When Did the Illegal Conspiracy Begin?


To meet its burden on the critical issues the government relies on inference alone. We were originally asked to infer that, because a license to export LTN-51s to Russia had been denied to Hardt's previous associate, Heiser, Wieschenberg and Hardt must have conspired to export the device illegally. We were referred to the time sequence of the breakdown of the Hardt and Will deal and to the commencement of the association between Heiser and Behar. The government initially contended that the discussions between Heiser and Behar concerning the Russians' desire to obtain 40 LTN-51s, Heiser's statement that he was going to Washington to meet a source who would help him get the LTN-51s and the discussions concerning delivery of payment through two foreign countries were enough to demonstrate an ongoing conspiracy to obtain the LTN-51s and to export them without a license. This evidence, however, is as consistent with a plan to export with a license, a legal act, as it is with exportation without a license, an illegal act.


The government attempted to bolster its position with evidence of the meeting between Heiser, Wieschenberg and Williams in Freeport, Bahamas, on August 28, 1976. It admits, however, that an export license was not discussed. Again, this evidence no more implied that this association had an illegal purpose than that it had a legal purpose.


A serious obstacle to the government's case is provided by its key informant, Williams, whose testimony discloses that one of his principal responsibilities in the exportation scheme was obtaining the required license. Another government informant, Day, testified that he met with Heiser and Wieschenberg during the late summer of 1976 at the Fort Lauderdale airport:


Q. Okay. Now, in other words, it was export-import regulations material, materials that Mr. Weischenberg and Mr. Heiser had?


A. That is correct.


Q. And they discussed the exporting and importation regulations as it pertains to this country, didn't they?


A. Well, I would say there Mr. Weischenberg was doing the talking and when Carl would look away he would talk to me and he was trying to meke (sic) clear to us that these were the regulations that had to be followed not only with this country but all over the world that dealt with all kinds of regulations.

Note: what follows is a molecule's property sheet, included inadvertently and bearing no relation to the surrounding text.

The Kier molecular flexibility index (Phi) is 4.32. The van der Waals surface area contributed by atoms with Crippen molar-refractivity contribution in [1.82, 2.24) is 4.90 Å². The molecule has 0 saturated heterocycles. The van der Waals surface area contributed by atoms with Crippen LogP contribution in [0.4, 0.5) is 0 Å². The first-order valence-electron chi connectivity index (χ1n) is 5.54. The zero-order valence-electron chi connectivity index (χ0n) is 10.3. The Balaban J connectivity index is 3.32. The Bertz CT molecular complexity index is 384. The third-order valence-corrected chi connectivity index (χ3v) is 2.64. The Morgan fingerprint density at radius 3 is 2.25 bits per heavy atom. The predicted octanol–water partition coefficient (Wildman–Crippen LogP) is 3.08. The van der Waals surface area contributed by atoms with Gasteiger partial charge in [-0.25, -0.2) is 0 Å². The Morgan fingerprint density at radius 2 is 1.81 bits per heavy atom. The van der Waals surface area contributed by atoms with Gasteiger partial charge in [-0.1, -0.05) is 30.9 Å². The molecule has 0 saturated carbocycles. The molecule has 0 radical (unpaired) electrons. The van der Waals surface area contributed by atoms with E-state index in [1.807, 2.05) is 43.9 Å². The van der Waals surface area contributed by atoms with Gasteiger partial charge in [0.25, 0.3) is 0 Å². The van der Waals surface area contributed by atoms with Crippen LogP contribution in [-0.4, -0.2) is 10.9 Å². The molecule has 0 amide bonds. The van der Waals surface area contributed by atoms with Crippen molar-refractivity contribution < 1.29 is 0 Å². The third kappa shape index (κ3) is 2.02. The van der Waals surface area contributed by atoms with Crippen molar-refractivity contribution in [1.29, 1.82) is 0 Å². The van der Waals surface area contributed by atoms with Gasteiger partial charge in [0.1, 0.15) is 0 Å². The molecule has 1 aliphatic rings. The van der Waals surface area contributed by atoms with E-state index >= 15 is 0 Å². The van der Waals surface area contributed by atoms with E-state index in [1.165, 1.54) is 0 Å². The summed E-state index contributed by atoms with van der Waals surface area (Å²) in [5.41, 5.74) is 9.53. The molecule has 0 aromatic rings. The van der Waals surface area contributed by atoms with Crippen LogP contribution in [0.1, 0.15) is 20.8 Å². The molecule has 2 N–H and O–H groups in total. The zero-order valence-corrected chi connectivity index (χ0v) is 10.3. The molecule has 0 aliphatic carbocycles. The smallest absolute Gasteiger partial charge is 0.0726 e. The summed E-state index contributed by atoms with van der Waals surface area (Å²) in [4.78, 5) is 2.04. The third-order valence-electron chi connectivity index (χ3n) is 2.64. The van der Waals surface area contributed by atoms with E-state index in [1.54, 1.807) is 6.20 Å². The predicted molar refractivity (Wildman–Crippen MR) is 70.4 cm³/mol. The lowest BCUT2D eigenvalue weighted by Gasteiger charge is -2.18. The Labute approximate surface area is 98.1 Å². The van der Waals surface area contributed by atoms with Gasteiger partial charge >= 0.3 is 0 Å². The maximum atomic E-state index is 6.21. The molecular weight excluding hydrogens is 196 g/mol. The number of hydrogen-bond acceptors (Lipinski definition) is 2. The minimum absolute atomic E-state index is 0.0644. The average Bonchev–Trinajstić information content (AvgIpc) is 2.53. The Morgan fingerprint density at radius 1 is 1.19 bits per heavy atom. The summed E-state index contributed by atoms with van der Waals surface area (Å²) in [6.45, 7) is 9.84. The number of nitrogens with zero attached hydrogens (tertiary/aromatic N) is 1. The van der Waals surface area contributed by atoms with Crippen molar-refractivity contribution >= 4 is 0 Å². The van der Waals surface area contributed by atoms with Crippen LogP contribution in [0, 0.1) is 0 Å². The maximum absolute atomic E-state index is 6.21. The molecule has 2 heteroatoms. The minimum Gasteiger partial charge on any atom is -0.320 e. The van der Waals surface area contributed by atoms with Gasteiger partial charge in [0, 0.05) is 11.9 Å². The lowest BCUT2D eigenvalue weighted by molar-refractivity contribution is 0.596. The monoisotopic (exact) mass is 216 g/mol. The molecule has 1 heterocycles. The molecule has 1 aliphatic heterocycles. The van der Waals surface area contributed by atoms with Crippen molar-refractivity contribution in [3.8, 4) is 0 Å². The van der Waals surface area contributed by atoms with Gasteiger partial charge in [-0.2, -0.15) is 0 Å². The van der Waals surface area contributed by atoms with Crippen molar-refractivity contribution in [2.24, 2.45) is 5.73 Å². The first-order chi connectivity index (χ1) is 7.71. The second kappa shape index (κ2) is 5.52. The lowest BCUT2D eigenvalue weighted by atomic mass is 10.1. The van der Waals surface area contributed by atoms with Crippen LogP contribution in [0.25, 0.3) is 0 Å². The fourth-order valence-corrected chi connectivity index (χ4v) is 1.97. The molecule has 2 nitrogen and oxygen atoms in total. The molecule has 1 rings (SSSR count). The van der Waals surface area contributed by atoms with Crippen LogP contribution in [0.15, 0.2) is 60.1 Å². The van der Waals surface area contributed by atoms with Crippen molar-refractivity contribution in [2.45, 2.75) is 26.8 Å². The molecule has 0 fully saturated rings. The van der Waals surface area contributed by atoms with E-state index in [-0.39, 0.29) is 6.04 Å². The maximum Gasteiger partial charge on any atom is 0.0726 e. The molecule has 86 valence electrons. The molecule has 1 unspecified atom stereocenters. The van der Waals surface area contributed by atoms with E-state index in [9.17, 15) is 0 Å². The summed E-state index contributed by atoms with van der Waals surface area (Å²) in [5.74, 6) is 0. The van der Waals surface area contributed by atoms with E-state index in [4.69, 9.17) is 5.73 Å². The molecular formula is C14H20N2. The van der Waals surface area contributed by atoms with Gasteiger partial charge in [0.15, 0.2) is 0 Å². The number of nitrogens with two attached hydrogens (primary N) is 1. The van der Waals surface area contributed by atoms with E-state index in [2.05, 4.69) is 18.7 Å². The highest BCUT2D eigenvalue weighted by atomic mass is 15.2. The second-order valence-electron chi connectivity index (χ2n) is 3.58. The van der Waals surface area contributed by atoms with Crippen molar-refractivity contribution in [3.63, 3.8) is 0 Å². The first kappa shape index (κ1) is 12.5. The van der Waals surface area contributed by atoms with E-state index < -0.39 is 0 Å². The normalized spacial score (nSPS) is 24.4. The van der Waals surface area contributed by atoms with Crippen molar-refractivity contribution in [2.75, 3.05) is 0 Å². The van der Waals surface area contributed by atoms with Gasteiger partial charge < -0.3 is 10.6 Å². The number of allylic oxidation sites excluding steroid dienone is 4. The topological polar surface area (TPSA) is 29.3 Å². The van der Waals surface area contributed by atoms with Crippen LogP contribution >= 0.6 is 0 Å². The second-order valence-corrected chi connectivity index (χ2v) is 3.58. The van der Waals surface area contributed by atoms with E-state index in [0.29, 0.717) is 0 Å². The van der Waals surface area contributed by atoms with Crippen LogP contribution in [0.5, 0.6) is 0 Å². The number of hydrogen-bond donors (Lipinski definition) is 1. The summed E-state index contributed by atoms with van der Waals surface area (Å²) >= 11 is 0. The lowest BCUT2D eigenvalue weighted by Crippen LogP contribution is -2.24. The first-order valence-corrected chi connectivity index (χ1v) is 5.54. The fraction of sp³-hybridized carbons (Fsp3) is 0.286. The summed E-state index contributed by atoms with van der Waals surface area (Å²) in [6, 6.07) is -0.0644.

Q. And Mr. Weischenberg did not want to participate in the exportation of anything from this country unless it complied with those regulations, isn't that what he was telling you and Mr. Heiser?


A. I had the impression that he was telling us these are the rules you have to conform to in the import/export business.


Q. Did he tell Heiser that is what he wanted to be sure that Heiser complied with before he sent anything out of this country?


A. He didn't say those words but I had the impression that he was making that clear that there were regulations and laws regarding export.


Q. That had to be complied with?


A. That was my feeling.


Q. When they discussed the Litton navigational gyro equipment, was there any conversation that there were certain regulations about the exportation of this item from this country?


A. Well, Carl Heiser told me that he had turned the matter over to another fellow that he was dealing with called, named Lloyd Williams.


To this point, at least, the government's testimony not only fails to show a criminal purpose, it clearly indicates that, if there was an agreement to do anything, it was to export the LTN-51s in compliance with the export regulations.


The next meeting occurred at Wiesbaden on September 10, 1976, where the export license requirement was discussed in detail. During Williams' testimony about the conferences that were held at Wiesbaden, he was asked the following: